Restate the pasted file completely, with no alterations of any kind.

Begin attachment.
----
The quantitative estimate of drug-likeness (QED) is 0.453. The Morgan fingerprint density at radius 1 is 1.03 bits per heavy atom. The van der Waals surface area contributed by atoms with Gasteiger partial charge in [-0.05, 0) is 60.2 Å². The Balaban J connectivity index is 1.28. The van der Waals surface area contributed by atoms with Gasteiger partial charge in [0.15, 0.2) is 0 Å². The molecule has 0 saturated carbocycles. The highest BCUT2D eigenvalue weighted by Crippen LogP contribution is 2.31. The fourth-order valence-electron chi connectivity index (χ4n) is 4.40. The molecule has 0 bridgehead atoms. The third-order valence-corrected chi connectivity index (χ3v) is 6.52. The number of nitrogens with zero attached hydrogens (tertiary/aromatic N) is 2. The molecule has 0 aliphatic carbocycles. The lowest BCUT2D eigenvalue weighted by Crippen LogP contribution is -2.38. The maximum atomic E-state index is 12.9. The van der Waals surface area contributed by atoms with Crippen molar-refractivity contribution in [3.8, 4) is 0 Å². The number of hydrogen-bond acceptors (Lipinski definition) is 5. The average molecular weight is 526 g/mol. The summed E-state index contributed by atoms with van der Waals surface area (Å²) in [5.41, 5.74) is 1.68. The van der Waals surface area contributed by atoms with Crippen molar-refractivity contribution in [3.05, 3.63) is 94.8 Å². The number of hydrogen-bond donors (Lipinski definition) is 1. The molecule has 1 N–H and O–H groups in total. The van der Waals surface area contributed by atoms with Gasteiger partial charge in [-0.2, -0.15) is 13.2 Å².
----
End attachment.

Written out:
The quantitative estimate of drug-likeness (QED) is 0.453. The Morgan fingerprint density at radius 1 is 1.03 bits per heavy atom. The van der Waals surface area contributed by atoms with Gasteiger partial charge in [-0.05, 0) is 60.2 Å². The Balaban J connectivity index is 1.28. The van der Waals surface area contributed by atoms with Gasteiger partial charge in [0.15, 0.2) is 0 Å². The molecule has 0 saturated carbocycles. The highest BCUT2D eigenvalue weighted by Crippen LogP contribution is 2.31. The fourth-order valence-electron chi connectivity index (χ4n) is 4.40. The molecule has 0 bridgehead atoms. The third-order valence-corrected chi connectivity index (χ3v) is 6.52. The number of nitrogens with zero attached hydrogens (tertiary/aromatic N) is 2. The molecule has 0 aliphatic carbocycles. The lowest BCUT2D eigenvalue weighted by Crippen LogP contribution is -2.38. The maximum atomic E-state index is 12.9. The van der Waals surface area contributed by atoms with Crippen molar-refractivity contribution in [3.8, 4) is 0 Å². The number of hydrogen-bond acceptors (Lipinski definition) is 5. The average molecular weight is 526 g/mol. The summed E-state index contributed by atoms with van der Waals surface area (Å²) in [5.41, 5.74) is 1.68. The van der Waals surface area contributed by atoms with Crippen molar-refractivity contribution in [3.05, 3.63) is 94.8 Å². The number of hydrogen-bond donors (Lipinski definition) is 1. The molecule has 1 N–H and O–H groups in total. The van der Waals surface area contributed by atoms with Gasteiger partial charge in [-0.2, -0.15) is 13.2 Å².